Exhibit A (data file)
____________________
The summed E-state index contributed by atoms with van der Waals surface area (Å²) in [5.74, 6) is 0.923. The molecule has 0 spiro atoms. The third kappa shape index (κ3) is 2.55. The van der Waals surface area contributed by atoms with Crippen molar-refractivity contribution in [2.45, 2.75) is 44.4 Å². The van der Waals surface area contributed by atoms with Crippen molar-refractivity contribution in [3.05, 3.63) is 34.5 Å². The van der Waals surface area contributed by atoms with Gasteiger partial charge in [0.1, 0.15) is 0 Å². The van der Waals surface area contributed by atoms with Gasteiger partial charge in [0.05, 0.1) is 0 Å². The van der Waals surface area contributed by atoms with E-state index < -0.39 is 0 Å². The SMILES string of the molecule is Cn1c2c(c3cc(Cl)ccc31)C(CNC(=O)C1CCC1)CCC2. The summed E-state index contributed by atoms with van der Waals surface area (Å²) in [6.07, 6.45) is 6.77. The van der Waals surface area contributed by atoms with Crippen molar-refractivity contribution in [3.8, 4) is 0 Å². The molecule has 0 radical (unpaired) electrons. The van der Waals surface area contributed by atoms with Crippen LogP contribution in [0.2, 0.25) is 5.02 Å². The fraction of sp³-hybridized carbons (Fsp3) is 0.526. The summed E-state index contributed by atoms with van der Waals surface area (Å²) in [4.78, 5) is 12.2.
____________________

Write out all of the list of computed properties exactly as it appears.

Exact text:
The summed E-state index contributed by atoms with van der Waals surface area (Å²) in [5.74, 6) is 0.923. The molecule has 0 spiro atoms. The third kappa shape index (κ3) is 2.55. The van der Waals surface area contributed by atoms with Crippen molar-refractivity contribution in [2.45, 2.75) is 44.4 Å². The van der Waals surface area contributed by atoms with Crippen molar-refractivity contribution in [3.05, 3.63) is 34.5 Å². The van der Waals surface area contributed by atoms with Gasteiger partial charge in [0.1, 0.15) is 0 Å². The van der Waals surface area contributed by atoms with Gasteiger partial charge in [0.05, 0.1) is 0 Å². The van der Waals surface area contributed by atoms with E-state index < -0.39 is 0 Å². The SMILES string of the molecule is Cn1c2c(c3cc(Cl)ccc31)C(CNC(=O)C1CCC1)CCC2. The summed E-state index contributed by atoms with van der Waals surface area (Å²) in [6.07, 6.45) is 6.77. The van der Waals surface area contributed by atoms with Crippen molar-refractivity contribution in [3.8, 4) is 0 Å². The molecule has 0 radical (unpaired) electrons. The van der Waals surface area contributed by atoms with Crippen LogP contribution in [0.2, 0.25) is 5.02 Å². The fraction of sp³-hybridized carbons (Fsp3) is 0.526. The summed E-state index contributed by atoms with van der Waals surface area (Å²) in [4.78, 5) is 12.2.